Nov. 6 (Bloomberg) -- Babylon Ltd., the Israeli translation software provider that has a partnership with Google Inc., will seek to raise $115 million in an initial U.S. public offering of shares that it wants to list on the Nasdaq stock exchange.
The Or Yehuda, Israel-based company plans to use the funds from the sale to cover marketing costs as it expands business and “may also use a portion of the net proceeds to make acquisitions or investments in complementary companies or technologies,” according to a prospectus filed yesterday with the U.S. Securities and Exchange Commission.
Babylon’s stock has surged 253 percent this year, outpacing a 13 percent advance for the benchmark TA-25 Index, as income increased due largely to an advertisement revenue-sharing agreement with Google, the most-used Internet search engine. The sale comes amid investor concern a change to the Google agreement could endanger future earnings.
“We derive the substantial majority of our revenues from our agreement with Google, and the termination of, or our failure to renew, this agreement could have a material adverse effect on our results of operations,” Babylon said in the filing.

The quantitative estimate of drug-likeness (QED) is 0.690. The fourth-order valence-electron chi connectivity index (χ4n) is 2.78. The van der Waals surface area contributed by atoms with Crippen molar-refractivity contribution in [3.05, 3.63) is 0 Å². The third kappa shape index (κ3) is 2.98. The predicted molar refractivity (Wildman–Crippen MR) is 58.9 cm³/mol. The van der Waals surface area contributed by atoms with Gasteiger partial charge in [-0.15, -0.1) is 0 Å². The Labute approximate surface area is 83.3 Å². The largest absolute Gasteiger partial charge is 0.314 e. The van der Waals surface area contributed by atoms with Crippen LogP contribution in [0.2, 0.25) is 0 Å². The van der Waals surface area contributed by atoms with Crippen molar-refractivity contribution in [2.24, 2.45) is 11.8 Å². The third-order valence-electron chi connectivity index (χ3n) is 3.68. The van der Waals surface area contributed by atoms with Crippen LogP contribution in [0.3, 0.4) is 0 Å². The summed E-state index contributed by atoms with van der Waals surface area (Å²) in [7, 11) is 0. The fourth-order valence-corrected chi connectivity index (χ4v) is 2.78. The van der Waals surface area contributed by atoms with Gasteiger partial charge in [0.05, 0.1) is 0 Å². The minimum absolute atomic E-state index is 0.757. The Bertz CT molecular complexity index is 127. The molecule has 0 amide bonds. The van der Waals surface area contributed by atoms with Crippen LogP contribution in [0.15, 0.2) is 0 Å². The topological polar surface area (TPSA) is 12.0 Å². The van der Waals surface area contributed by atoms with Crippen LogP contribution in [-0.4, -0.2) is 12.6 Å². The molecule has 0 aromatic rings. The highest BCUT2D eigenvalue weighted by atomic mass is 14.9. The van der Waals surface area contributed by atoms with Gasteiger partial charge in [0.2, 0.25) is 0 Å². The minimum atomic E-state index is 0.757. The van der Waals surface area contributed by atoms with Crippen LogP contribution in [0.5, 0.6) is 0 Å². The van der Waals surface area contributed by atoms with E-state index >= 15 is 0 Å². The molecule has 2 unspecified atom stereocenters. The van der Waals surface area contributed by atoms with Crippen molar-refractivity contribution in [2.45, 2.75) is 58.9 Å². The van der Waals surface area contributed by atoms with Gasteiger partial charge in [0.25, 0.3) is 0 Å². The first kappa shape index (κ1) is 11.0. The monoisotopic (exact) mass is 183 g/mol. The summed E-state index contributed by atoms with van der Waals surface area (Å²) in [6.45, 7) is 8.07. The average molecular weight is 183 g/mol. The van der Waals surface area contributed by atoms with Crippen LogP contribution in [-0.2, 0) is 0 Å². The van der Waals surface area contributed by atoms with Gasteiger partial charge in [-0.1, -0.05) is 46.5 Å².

Shares of Babylon, which also said it would stop paying dividends for “the foreseeable future” to fund its expansion, fell as much as 5.3 percent to 31.65 shekels, before trading at 32.09 shekels at the 4:30 p.m. close in Tel Aviv. Today’s volume of 1.08 million shares traded was 165 percent of the three-month daily average.
“Investors were hoping they’d raise double that amount,” said Beni Dekel, a senior equity analyst at the Union Bank of Israel Ltd., referring to Babylon’s intention to raise $115 million. The amount listed in the filing is preliminary and may still change, Dekel said.
Babylon said on Oct. 17 that Google’s advertising policy changes weren’t expected to significantly impact its performance. The software provider’s third-quarter profit surged six fold after revenue more than tripled.
Controlling shareholders Reed Elsevier Ventures 2004 Partnership LP and Israeli online gaming entrepreneur Noam Lanir may sell shares in the IPO, according to the filing. Citigroup Inc. and Jefferies Group are the sale’s lead underwriters, the company said.
Google accounted for more than 80 percent of Babylon’s 2011 revenue, according to the filing. The company licenses Google’s search results for a fee and receives a percentage of any advertising revenues generated when a user clicks on a sponsored link provided.
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